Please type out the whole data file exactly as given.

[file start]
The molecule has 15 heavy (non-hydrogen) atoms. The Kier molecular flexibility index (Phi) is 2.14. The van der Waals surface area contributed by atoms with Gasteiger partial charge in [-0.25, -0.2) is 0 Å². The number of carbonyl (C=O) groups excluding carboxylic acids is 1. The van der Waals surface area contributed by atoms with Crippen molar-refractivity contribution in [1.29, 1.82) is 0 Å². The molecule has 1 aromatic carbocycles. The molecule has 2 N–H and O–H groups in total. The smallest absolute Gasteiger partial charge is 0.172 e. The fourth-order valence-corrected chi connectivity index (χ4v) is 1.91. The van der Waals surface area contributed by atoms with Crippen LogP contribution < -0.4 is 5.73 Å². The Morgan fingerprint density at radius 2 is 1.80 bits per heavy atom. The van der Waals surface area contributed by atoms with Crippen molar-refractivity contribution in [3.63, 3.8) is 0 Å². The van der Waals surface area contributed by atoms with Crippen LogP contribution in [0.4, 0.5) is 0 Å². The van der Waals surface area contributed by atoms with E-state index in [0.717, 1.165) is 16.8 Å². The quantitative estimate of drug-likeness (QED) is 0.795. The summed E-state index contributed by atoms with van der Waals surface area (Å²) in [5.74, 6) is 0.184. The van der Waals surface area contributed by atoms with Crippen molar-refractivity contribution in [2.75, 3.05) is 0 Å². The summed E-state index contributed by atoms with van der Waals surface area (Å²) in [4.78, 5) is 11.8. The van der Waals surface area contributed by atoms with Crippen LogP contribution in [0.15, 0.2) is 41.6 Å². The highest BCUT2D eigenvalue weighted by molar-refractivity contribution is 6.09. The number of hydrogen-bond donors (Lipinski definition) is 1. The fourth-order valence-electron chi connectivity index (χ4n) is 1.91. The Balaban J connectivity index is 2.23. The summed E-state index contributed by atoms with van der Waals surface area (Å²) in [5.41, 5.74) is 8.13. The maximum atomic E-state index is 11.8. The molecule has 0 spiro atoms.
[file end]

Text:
The molecule has 15 heavy (non-hydrogen) atoms. The Kier molecular flexibility index (Phi) is 2.14. The van der Waals surface area contributed by atoms with Gasteiger partial charge in [-0.25, -0.2) is 0 Å². The number of carbonyl (C=O) groups excluding carboxylic acids is 1. The van der Waals surface area contributed by atoms with Crippen molar-refractivity contribution in [1.29, 1.82) is 0 Å². The molecule has 1 aromatic carbocycles. The molecule has 2 N–H and O–H groups in total. The smallest absolute Gasteiger partial charge is 0.172 e. The fourth-order valence-corrected chi connectivity index (χ4v) is 1.91. The van der Waals surface area contributed by atoms with Crippen LogP contribution < -0.4 is 5.73 Å². The Morgan fingerprint density at radius 2 is 1.80 bits per heavy atom. The van der Waals surface area contributed by atoms with Crippen molar-refractivity contribution in [3.63, 3.8) is 0 Å². The van der Waals surface area contributed by atoms with Crippen LogP contribution in [0.4, 0.5) is 0 Å². The van der Waals surface area contributed by atoms with E-state index in [0.717, 1.165) is 16.8 Å². The quantitative estimate of drug-likeness (QED) is 0.795. The summed E-state index contributed by atoms with van der Waals surface area (Å²) in [5.74, 6) is 0.184. The van der Waals surface area contributed by atoms with Crippen molar-refractivity contribution in [2.75, 3.05) is 0 Å². The summed E-state index contributed by atoms with van der Waals surface area (Å²) in [4.78, 5) is 11.8. The van der Waals surface area contributed by atoms with Crippen LogP contribution in [0.15, 0.2) is 41.6 Å². The highest BCUT2D eigenvalue weighted by molar-refractivity contribution is 6.09. The number of hydrogen-bond donors (Lipinski definition) is 1. The fourth-order valence-electron chi connectivity index (χ4n) is 1.91. The Balaban J connectivity index is 2.23. The summed E-state index contributed by atoms with van der Waals surface area (Å²) in [5.41, 5.74) is 8.13. The maximum atomic E-state index is 11.8. The molecule has 0 spiro atoms.